Do not rush this part of the job. The extra time spent calculating now will guarantee a comfortable system with no compromises.
Heating DilemaHave you settled on your HVAC contractor? You are very lucky to be in the territory of Foley Mechanical. I would highly suggest that you contact them sooner rather than later, meaning, if they were to do the work you will not have problems down the road, if someone else does the work (it sounds from your description that you are doing the contractors foot work already) you will probably end up calling Foley Mechanical in after the fact to fix the errors.
I am not affiliated with Foley, I just know their work and reputation. I am sure that others here will verify what I have just told you,
Keeping the old radsCarl,
Thanks for taking the time to give us your thoughts on keeping the existing radiators. It makes a lot of sense from a cost/character and resource use point of view. I really hate throwing anything away that is useful and keeps in character with the home.
A few challenges would be they really all need to be stripped and repainted because of the many years of paint (and some cracking paint). I've tried to paint a few of them when painting a room and it is a nightmare trying to clean out all the dust, dirt and dog hair in all those recesses, let alone smooth out any chips and cracks. Seems like this would be the time to have them refinished off site. The other challenge is a design challenge since we've been thinking of the Runtals and in a few places in the remodeled areas used their narrow profile to slot them in under the front of a new window seat, etc. which is harder to do with the big old rads. Hmmm....
A heat calc was done by our HVAC contractor (sub to my GC) so he could spec the appropriate runtals and boiler to give us a budget. I just started thinking again about the radiant floor option which brought all our old decisions back into the crosshairs.
Any thought on relative efficiency of mixing temperature requirements in the different zones. It makes sense to me that you would be wasting energy when you cool down the water heated by the boiler to radiator temperature by mixing it with cooler water, but maybe it is a wash since you have to heat less water overall...
Room by room heat loss calcswill tell you what temperature water will be required for the existing radiators at design conditions. Size the Runtals using that temperature and their derating chart and they will play nice with the boiler's outdoor reset curve.This post was edited by an admin on May 29, 2013 1:05 PM.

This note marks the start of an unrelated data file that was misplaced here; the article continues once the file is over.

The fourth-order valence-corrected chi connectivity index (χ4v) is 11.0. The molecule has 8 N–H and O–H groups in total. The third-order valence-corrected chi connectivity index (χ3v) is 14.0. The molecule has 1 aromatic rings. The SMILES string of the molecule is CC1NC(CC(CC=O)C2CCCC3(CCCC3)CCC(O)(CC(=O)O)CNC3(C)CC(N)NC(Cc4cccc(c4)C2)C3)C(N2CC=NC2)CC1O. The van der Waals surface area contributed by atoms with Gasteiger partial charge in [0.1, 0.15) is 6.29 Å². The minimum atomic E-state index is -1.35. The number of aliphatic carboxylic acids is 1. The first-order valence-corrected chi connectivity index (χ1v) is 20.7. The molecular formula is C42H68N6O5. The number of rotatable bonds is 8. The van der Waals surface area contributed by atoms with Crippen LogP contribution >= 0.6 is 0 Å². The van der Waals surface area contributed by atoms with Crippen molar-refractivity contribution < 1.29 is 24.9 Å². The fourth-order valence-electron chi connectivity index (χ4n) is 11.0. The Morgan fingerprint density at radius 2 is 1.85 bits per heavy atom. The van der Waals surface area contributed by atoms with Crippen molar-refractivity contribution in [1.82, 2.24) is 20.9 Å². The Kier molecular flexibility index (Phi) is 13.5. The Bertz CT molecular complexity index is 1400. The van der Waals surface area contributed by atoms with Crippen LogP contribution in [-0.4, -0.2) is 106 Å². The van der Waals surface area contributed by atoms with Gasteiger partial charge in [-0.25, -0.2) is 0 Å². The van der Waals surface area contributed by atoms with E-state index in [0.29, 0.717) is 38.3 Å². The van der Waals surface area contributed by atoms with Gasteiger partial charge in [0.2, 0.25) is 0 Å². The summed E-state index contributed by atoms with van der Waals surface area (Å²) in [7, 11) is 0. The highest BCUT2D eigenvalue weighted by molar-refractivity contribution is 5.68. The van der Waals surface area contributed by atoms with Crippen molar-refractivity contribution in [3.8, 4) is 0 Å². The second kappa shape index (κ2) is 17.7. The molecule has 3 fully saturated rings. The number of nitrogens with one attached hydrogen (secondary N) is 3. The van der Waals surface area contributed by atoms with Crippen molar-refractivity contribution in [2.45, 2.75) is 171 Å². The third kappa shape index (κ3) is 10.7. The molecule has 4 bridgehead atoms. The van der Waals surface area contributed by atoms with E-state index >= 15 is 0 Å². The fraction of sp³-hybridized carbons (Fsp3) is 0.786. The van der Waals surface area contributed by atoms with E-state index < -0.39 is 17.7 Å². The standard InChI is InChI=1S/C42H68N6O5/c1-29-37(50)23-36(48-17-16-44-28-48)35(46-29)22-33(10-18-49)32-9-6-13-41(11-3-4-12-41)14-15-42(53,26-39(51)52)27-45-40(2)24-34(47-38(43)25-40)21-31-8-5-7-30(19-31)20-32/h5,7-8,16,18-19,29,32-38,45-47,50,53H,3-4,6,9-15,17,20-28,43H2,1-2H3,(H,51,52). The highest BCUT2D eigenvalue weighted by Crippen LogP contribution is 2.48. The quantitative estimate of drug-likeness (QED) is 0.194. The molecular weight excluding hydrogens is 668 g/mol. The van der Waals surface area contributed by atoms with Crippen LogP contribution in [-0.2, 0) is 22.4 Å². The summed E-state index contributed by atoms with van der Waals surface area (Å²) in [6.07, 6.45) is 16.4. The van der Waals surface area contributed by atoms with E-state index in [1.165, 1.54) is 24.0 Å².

Makes sense to meThanks,
That seems like a key piece of the puzzle. That way no mixing valves required. Does this lead to better overall efficiency?
Selecting a HVAC contractorHi Rob,
Thanks for the suggestion of Foley. At this point we do have a HVAC contractor who comes to us as a sub to our GC. He seems knowledgeable and the reviews I could find of his work were positive. He has already given us a budget for the boiler/runtal/water heater, but I just started thinking about the radiant in the floors option and will need to get back to him if we decide to explore that option. And if we decide to use something like Warmboard we'll need to do that ASAP so the correct floor height is maintained.
While it may seem like I'm doing the footwork myself it is something I want to do. I have found I am a much better customer if I understand the basics of the products and processes and can ask the right questions. If I ask questions and am given reason to doubt I may well decide I need to push for a different HVAC person, possibly Foley.
I am also considering hiring someone to give me some time as a consultant once we decide which system to use so we can have another set of eyes double check heat loss calcs, etc.
In-floor tubingeven without Warmboard will require much lower water temps than the existing radiators, which would require two different water temps, preferably on separate reset curves. You could size the plate radiators for either one, though they would have to be quite large if you're trying to match them to Warmboard.